Zuckerberg intervened to water down action against Alex Jones: Report
According to a report, Mark Zuckerberg personally intervened to change Facebook policies to allow content that praised or supported conspiracy theorist Alex Jones.
Facebook CEO Mark Zuckerberg had personally intervened to water down punitive action against Infowars founder Alex Jones, reports Buzzfeed.
Jones is known for spreading controversial conspiracy theories through his website InfoWars. In the past, he has faced restrictions from social networking platforms, including Facebook and YouTube.
The heart of the matter
In 2019, Jones had created a stir over his claims that the 2012 Sandy Hook elementary school massacre was a "giant hoax". Facebook was preparing to take action against the conspiracy theorists after its experts discovered that Jones had also regularly spread hate against various groups. His actions made him eligible for removal from the social networking platform under Facebook’s policies for “dangerous individuals and organisations.” Under these policies, Facebook would have to take down any content that praised or supported Jones.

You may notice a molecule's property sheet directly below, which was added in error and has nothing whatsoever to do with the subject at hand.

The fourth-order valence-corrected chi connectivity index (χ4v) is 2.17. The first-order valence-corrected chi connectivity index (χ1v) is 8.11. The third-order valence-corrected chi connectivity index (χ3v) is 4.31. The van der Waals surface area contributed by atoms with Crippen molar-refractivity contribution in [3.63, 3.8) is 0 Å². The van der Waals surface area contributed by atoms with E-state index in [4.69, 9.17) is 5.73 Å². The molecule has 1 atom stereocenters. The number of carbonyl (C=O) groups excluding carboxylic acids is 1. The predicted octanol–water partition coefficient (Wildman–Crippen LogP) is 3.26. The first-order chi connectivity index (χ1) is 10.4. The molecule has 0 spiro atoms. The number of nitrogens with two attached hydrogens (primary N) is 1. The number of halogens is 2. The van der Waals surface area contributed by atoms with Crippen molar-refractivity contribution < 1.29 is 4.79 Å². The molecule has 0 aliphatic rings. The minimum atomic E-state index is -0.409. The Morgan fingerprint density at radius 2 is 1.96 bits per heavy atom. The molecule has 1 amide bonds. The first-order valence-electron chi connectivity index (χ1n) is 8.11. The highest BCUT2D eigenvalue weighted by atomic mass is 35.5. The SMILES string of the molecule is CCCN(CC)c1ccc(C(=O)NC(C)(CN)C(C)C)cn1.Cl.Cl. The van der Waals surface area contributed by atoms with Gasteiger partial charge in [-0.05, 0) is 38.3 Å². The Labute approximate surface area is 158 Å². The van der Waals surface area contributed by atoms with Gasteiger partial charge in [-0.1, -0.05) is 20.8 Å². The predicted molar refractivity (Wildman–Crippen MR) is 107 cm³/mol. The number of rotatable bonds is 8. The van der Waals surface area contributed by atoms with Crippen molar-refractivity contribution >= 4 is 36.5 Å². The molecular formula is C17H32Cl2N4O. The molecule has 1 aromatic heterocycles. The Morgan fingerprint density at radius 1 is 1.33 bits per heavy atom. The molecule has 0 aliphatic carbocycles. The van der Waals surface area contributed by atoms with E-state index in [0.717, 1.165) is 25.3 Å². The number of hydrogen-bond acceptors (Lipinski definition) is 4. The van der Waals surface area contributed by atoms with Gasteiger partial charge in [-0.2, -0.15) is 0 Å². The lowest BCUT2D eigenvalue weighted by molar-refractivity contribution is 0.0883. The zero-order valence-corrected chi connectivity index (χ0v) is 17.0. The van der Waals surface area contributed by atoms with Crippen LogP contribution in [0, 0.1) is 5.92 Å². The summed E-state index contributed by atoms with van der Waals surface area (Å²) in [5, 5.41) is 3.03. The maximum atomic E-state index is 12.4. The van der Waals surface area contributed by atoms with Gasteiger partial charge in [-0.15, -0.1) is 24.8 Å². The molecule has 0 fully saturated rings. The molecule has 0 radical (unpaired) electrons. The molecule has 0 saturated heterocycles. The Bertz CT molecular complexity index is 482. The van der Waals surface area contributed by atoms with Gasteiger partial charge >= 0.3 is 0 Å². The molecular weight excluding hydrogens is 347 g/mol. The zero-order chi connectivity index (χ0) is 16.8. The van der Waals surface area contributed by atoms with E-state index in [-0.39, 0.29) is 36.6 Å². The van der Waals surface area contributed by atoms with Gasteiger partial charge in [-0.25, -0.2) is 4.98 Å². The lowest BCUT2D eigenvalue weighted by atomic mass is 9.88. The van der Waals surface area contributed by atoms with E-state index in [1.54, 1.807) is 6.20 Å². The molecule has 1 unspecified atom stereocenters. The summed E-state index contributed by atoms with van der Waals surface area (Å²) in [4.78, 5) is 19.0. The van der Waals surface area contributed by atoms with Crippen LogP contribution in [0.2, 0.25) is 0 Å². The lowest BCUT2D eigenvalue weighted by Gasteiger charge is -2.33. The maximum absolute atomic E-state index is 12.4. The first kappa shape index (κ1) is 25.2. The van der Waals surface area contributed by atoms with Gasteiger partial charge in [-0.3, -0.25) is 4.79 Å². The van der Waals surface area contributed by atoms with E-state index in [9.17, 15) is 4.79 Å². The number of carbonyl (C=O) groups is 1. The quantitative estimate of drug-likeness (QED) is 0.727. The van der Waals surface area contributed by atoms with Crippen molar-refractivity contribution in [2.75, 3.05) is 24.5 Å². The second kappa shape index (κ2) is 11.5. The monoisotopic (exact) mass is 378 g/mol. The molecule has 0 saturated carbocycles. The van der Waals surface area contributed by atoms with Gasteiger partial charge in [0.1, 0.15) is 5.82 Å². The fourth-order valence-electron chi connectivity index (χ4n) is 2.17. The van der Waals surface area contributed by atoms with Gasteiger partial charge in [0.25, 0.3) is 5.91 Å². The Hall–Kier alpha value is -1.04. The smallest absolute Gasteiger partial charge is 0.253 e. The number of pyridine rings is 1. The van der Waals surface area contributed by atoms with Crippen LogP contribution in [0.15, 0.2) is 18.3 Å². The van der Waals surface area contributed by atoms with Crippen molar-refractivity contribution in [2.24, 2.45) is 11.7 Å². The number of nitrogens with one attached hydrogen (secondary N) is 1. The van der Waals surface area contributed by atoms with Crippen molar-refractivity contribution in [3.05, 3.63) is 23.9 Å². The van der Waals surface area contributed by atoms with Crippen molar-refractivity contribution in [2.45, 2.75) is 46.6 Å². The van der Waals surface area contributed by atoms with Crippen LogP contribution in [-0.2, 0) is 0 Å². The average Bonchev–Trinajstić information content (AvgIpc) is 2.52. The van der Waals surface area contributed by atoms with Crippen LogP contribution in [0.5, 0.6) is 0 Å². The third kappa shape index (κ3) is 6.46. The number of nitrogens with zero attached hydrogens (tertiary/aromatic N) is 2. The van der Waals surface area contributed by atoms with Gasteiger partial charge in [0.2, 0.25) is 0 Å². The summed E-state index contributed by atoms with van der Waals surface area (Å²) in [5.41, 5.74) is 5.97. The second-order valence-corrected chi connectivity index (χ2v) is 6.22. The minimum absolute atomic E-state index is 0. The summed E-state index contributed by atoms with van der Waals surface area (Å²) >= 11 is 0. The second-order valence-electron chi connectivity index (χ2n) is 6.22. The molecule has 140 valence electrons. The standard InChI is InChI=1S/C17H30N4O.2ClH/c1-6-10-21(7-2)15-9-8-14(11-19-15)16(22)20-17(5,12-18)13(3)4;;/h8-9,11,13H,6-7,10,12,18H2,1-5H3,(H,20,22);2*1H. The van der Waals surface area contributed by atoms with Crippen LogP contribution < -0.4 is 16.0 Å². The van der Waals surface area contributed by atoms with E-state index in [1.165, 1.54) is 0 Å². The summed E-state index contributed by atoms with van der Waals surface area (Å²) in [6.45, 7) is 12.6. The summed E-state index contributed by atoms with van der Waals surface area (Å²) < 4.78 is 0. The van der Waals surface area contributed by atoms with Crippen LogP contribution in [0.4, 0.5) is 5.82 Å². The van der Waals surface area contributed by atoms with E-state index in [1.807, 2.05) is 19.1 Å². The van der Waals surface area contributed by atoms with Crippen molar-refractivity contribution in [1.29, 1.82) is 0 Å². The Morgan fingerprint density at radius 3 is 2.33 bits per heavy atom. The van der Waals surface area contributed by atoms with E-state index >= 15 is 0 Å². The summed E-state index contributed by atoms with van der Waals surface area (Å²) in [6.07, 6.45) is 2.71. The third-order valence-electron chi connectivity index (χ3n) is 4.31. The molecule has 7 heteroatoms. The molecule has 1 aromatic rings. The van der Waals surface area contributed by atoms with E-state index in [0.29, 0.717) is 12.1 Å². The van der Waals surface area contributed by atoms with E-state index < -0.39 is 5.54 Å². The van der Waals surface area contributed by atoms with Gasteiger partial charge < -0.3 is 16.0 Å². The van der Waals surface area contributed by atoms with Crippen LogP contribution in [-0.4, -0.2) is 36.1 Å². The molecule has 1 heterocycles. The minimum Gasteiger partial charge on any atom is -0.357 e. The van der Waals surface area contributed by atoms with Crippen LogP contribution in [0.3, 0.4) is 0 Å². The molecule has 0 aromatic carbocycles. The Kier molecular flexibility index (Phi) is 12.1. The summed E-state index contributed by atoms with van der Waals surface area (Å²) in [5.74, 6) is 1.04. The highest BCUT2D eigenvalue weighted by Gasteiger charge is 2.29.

According to the report, Zuckerberg then intervened to change the policies to allow content that praised and supported Jones. Facebook did impose a permanent ban on Jones. The loophole allowed Jones’ followers to spread his conspiracy theories on the social networking platform.
The report says that Zuckerberg did not consider Jones to be a hate figure. "Mark personally didn’t like the punishment, so he changed the rules,” a former policy employee told BuzzFeed News.
“That was the first time I experienced having to create a new category of policy to fit what Zuckerberg wanted. It's somewhat demoralizing when we have established a policy and it’s gone through rigorous cycles…” another former policy employee told the publication.
On the Jones decision, a Facebook spokesperson said that Zuckerberg had called for a more “nuanced policy” and enforcement strategy.
According to the report, Zuckerberg’s call for the nuanced policy affected Facebook’s ability to quickly act against militant organisations such as the Oath Keepers from the platform. Such organisations were allegedly involved in the Capitol Hill violence on January 6.